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Adidas Executive Accused of NCAA Corruption Flubs Dismissal Motion

Advancing a leg of the sprawling NCAA bribery case from the bench, a federal judge found little basis Thursday to dismiss charges against an Adidas executive.

MANHATTAN (CN) - Advancing a leg of the sprawling NCAA bribery case from the bench, a federal judge found little basis Thursday to dismiss charges against an Adidas executive.

As director of global sports marketing for basketball at Adidas, Jim Gatto is one of 10 coaches, managers, financial advisers and sportswear executives named in a trio of criminal complaints last year over the corruption of college basketball.

Prosecutors say the 47-year-old worked with three other men to “funnel” $100,000 from an unnamed company to the family of an unidentified high school student.

Though defense attorney Michael Schechter suggested that Gatto’s conduct was motivated in some way to help the universities, U.S. District Judge Lewis Kaplan called this argument “naive” Thursday at a hearing.

Whereas the universities stood to suffer penalties if the alleged payment pipeline was uncovered, Kaplan noted that the coaches had financial and reputational stakes in such deals that could be described as “partly, or even entirely … selfish.”

Kaplan said the interests of the schools and coaches would not be completely aligned at a minimum and perhaps even in conflict.

Finding the motion to dismiss Gatto’s indictment “not at all persuasive,” Kaplan concluded that the universities are victims of the conspiracy because they were contracted to provide athletic scholarships to student-athletes who were ineligible to compete as a result of the bribe payments.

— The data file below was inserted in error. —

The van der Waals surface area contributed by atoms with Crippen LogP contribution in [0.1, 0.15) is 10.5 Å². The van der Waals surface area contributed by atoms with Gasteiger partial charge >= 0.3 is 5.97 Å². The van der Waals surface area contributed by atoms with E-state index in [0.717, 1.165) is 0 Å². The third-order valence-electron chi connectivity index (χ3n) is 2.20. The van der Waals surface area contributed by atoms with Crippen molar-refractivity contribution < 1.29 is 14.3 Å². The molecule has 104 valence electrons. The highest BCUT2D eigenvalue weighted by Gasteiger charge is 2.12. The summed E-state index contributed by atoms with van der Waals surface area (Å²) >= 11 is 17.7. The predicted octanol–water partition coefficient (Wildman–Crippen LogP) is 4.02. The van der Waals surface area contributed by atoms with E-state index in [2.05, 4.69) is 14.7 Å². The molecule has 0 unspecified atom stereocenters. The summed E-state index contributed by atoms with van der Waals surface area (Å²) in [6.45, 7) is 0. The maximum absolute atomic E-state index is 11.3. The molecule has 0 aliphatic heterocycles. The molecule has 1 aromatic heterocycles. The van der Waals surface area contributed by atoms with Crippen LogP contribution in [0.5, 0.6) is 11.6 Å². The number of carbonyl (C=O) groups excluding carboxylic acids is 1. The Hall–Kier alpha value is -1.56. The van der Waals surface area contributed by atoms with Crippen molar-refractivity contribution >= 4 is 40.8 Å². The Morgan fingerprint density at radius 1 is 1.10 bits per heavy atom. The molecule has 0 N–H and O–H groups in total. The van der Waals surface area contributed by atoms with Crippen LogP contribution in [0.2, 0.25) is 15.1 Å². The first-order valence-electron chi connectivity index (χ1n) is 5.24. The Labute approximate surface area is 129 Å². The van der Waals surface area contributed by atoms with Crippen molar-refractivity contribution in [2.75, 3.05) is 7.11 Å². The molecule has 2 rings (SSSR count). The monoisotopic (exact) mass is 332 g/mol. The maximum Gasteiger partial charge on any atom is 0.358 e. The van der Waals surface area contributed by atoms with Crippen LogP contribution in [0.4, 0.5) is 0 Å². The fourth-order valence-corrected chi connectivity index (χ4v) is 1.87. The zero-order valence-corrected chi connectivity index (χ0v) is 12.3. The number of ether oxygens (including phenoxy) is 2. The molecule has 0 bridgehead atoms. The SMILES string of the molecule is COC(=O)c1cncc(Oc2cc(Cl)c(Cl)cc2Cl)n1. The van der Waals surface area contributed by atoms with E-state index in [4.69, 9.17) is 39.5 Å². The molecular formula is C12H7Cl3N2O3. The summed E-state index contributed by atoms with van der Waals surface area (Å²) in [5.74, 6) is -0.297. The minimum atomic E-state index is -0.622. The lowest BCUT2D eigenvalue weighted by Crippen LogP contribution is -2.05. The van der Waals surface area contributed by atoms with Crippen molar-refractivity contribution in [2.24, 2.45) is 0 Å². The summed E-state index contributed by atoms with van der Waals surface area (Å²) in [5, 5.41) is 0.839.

Schechter, an attorney with Willkie Farr & Gallagher, also stumbled by asking Kaplan to consider the Seventh Circuit ruling U.S. v. Walters.

Though former NFL agent Norby Walters was convicted at trial of mail fraud, conspiracy and violating federal anti-racketeering law, the Chicago-based federal appeals court ruled in 1993 that Walters could not have formed the suitable intent to defraud the colleges.

Schechter argued that this precedent undercuts the charges against Gatto, but Kaplan encouraged Schechter to drop the point. “The Seventh Circuit does not control my decisions,” Kaplan said.

Kaplan concluded the 40-minute hearing by saying he would render a detailed, written opinion at a later date.

Earlier this week, the U.S. Attorney's Office in New York dropped charges against Jonathan Brad Augustine, the former director of an amateur basketball program in Orlando, Florida.

Accused of conspiring to have two high school players sign with Louisville and one with Miami, Augustine was named as co-defendant with Gatto in the September 2017 indictment.

Gatto remains free on bail with co-defendants Merl Code and Chester Dawkins.

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